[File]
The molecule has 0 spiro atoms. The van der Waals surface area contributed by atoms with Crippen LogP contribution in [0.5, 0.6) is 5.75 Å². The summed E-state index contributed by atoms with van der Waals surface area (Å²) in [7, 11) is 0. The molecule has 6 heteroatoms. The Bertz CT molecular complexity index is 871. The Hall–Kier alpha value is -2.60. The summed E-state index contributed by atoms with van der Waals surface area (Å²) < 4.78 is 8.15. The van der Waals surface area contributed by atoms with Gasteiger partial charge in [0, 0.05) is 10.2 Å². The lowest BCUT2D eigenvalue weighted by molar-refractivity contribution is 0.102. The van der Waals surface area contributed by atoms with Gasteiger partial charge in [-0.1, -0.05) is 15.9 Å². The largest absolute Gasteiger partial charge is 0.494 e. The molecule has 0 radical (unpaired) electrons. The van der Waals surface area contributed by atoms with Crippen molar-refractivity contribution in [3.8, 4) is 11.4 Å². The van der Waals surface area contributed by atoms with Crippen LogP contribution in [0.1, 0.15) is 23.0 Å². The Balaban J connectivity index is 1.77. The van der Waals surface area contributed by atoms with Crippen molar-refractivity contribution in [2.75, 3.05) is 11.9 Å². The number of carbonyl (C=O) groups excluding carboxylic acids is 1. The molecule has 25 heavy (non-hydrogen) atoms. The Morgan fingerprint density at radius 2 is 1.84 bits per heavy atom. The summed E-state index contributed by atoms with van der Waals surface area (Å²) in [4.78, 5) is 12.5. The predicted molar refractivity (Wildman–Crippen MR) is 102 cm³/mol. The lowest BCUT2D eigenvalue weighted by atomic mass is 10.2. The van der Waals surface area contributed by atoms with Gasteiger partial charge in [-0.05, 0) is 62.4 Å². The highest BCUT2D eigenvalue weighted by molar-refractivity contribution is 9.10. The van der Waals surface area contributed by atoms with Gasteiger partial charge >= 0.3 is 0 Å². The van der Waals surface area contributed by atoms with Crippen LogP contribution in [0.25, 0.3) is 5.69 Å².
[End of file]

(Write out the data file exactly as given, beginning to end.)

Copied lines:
The molecule has 0 spiro atoms. The van der Waals surface area contributed by atoms with Crippen LogP contribution in [0.5, 0.6) is 5.75 Å². The summed E-state index contributed by atoms with van der Waals surface area (Å²) in [7, 11) is 0. The molecule has 6 heteroatoms. The Bertz CT molecular complexity index is 871. The Hall–Kier alpha value is -2.60. The summed E-state index contributed by atoms with van der Waals surface area (Å²) < 4.78 is 8.15. The van der Waals surface area contributed by atoms with Gasteiger partial charge in [0, 0.05) is 10.2 Å². The lowest BCUT2D eigenvalue weighted by molar-refractivity contribution is 0.102. The van der Waals surface area contributed by atoms with Gasteiger partial charge in [-0.1, -0.05) is 15.9 Å². The largest absolute Gasteiger partial charge is 0.494 e. The molecule has 0 radical (unpaired) electrons. The van der Waals surface area contributed by atoms with Crippen molar-refractivity contribution in [3.8, 4) is 11.4 Å². The van der Waals surface area contributed by atoms with Crippen LogP contribution in [0.1, 0.15) is 23.0 Å². The Balaban J connectivity index is 1.77. The van der Waals surface area contributed by atoms with Crippen molar-refractivity contribution in [2.75, 3.05) is 11.9 Å². The number of carbonyl (C=O) groups excluding carboxylic acids is 1. The molecule has 25 heavy (non-hydrogen) atoms. The Morgan fingerprint density at radius 2 is 1.84 bits per heavy atom. The summed E-state index contributed by atoms with van der Waals surface area (Å²) in [4.78, 5) is 12.5. The predicted molar refractivity (Wildman–Crippen MR) is 102 cm³/mol. The lowest BCUT2D eigenvalue weighted by atomic mass is 10.2. The van der Waals surface area contributed by atoms with Gasteiger partial charge in [-0.05, 0) is 62.4 Å². The highest BCUT2D eigenvalue weighted by molar-refractivity contribution is 9.10. The van der Waals surface area contributed by atoms with Gasteiger partial charge >= 0.3 is 0 Å². The van der Waals surface area contributed by atoms with Crippen LogP contribution in [0.25, 0.3) is 5.69 Å².